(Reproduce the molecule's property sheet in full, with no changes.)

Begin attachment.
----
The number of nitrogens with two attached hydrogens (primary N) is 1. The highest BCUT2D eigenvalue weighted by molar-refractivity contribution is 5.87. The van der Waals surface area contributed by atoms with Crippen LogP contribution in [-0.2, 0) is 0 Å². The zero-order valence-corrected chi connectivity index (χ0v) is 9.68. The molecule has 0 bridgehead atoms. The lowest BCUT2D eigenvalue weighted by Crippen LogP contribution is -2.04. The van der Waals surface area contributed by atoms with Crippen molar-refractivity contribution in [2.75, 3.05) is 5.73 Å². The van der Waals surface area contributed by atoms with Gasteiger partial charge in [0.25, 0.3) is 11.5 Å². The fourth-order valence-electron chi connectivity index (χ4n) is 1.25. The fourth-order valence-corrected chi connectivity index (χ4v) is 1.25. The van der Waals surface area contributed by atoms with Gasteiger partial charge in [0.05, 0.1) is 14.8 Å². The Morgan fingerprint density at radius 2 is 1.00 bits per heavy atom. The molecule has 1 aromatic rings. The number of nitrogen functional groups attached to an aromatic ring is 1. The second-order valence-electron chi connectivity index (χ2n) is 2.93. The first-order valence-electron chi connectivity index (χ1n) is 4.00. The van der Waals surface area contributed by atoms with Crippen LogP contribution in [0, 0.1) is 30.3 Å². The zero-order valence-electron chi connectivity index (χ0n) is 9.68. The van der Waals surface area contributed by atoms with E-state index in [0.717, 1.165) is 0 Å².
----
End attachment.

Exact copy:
The number of nitrogens with two attached hydrogens (primary N) is 1. The highest BCUT2D eigenvalue weighted by molar-refractivity contribution is 5.87. The van der Waals surface area contributed by atoms with Crippen LogP contribution in [-0.2, 0) is 0 Å². The zero-order valence-corrected chi connectivity index (χ0v) is 9.68. The molecule has 0 bridgehead atoms. The lowest BCUT2D eigenvalue weighted by Crippen LogP contribution is -2.04. The van der Waals surface area contributed by atoms with Crippen molar-refractivity contribution in [2.75, 3.05) is 5.73 Å². The van der Waals surface area contributed by atoms with Gasteiger partial charge in [0.25, 0.3) is 11.5 Å². The fourth-order valence-electron chi connectivity index (χ4n) is 1.25. The fourth-order valence-corrected chi connectivity index (χ4v) is 1.25. The van der Waals surface area contributed by atoms with Gasteiger partial charge in [0.05, 0.1) is 14.8 Å². The Morgan fingerprint density at radius 2 is 1.00 bits per heavy atom. The molecule has 1 aromatic rings. The number of nitrogen functional groups attached to an aromatic ring is 1. The second-order valence-electron chi connectivity index (χ2n) is 2.93. The first-order valence-electron chi connectivity index (χ1n) is 4.00. The van der Waals surface area contributed by atoms with Crippen LogP contribution in [0, 0.1) is 30.3 Å². The zero-order valence-electron chi connectivity index (χ0n) is 9.68. The van der Waals surface area contributed by atoms with E-state index in [0.717, 1.165) is 0 Å².